We've been looking for a home for these for several years now ... ever since we came up with the concept really.  SO many people have expressed an interest in seeing the whole collection.  It truly does provide a cross-section of ALL of the research done at the time used to establish each individual list.  (Hey, maybe after he finishes publishing all of the Cash Box and Record World decade charts, we can persuade Joel Whitburn to help us with this!)  Sirius / XM Radio even talked to us at one point about programming special countdowns designed around these charts.  I thought it'd be great if they would fund this project and then we could sell copies of the book through their service ... but that never went any farther than the discussion stage either.  (To tell you the truth even I don't have a complete collection!  I came up with the original concept years ago ... but then Randy did ALL of the heavy lifting, scouring thousands of pages of data, making repeated trips to The Library Of Congress to find copies of published charts he didn't have in his own collection, talking to several folks in the industry and hitting places like eBay daily trying to find them all.  At one point I hooked him up with Joel Whitburn, who was also missing some of the Music Vendor / Record World charts ... and between the two of them they were able to assemble the most complete collection of charts anywhere ... all the more reason I hope that Joel will some day help us launch this project to the fans.  (I understand his ties to the three major publications ... but once all of that data is published and made available, this just might make the next "hot product" for Record Research to sink their teeth into.  Never say never!) 
Developing a website around these charts is always an option ... but at this point I'd sure like to see the people involved with developing this project rewarded in some fashion for all their efforts.  I'll bet he's got THOUSANDS and THOUSANDS of hours devoted to this!  (kk) 

Kent ... 
Just got back in my office from a nice long holiday weekend.  I’ve got a busy stretch ahead as I’m presenting Johnny Mathis with a special Billboard presentation later this week at his concert at Milwaukee’s Riverside Theater; then two of Billboard’s chart managers are coming here along with the president of Atlantic Records for a close-up tour of my Record Archive and some other interesting business.  Then, next week my school is inducting me in the fine arts Hall of Fame with some celebrities on hand including Andy Hurley of Fall Out Boy who went to the same school as I did and was inducted two years ago.  And, finally, we’re behind the 8-ball in getting two new music books introduced to the world.  Time is just flying by way too fast and it just seems harder and harder to keep up with all the demands of running a business at full throttle.
While I appreciate your Comparison Book discussion, I have to tell you that I am completely partial to Billboard, because I have been to their chart department and seen them in action pulling in data from all across the nation.  I have also been to the offices of George Albert and Cash Box – very quiet indeed.  You need only answer one question:  how did Wayne Newton’s “The Letter” hit #1 in 1992?  A commercial single of it does not exist.  It did not make Billboard’s or Record World’s Top 100 or “Bubbling Under” charts!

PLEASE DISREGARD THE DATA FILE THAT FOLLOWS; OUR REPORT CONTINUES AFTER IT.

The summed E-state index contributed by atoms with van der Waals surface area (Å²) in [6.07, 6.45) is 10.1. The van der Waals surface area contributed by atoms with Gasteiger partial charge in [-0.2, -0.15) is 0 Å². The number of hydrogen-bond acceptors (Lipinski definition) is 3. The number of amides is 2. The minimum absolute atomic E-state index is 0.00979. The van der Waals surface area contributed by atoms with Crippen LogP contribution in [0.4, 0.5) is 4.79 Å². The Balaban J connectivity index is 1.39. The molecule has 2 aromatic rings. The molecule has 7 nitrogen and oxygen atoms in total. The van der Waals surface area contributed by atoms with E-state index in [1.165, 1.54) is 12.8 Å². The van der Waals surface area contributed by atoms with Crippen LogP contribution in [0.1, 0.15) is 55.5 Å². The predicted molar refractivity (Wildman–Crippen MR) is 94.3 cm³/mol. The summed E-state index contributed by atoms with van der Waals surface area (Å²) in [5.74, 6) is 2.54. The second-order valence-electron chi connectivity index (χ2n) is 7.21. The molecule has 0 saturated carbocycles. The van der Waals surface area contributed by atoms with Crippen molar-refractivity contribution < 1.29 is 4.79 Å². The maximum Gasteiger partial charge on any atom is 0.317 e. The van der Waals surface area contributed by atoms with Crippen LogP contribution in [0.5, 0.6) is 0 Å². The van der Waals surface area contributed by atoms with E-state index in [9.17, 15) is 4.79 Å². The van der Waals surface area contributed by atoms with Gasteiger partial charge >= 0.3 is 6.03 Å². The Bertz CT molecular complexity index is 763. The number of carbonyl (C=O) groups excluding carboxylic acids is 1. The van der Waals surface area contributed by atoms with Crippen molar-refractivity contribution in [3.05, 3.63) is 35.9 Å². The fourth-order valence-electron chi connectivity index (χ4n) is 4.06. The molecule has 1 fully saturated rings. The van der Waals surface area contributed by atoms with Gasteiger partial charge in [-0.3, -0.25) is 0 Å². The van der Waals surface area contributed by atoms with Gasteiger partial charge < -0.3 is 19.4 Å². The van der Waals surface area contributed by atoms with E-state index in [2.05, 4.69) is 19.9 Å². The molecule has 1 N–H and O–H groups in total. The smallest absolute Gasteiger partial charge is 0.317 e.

As far as Record World goes, the editor and chart director, Michael Sigman, called me and thought it was funny that I was publishing a book on their charts and he was writing a story for a newspaper about his time at Record World.  I told him to make sure he sent me a copy, which he did.
Here is a small excerpt from Sigman’s story:  
“When I took over the editor’s desk at Record World in the fall of 1972 our charts sucked.  The research staff comprised two smart, hard-working, thoroughly untrained staffers.  The methodology was primitive: check out the previous week’s Billboard; call a tiny fraction of the nation’s important radio stations and retailers; collate a stack of mailed-in playlists and sales reports.  A few hours of educated guesswork later and voila, the charts were a fait accompli.”   If Record World’s charts lacked credibility, Cash Box’s weren’t much better.  Rumors swirled about the correlation of ads to bullets.  And Billboard, with its massive resources, was widely known as the bible of the industry.” 
I think Sigman pretty much hit the nail on the head.  “Billboard’s massive resources”, and, of course, the other trades using them as their first reference does rank Billboard, unquestionably, as the all-time #1 music trade.  I could go on and on about this and other factors, but I’m leaving it at this ... Billboard was regarded as "the bible of the industry" for good reason ... the other publications did their best to emulate them ... but paled drastically in comparison.  
I’ve worked with many publishers, editors and chart directors at Billboard, all of whom were hard working, honest and well respected gentlemen within the music industry.  I’ve always had and still have complete trust in their charts! 
Joel Whitburn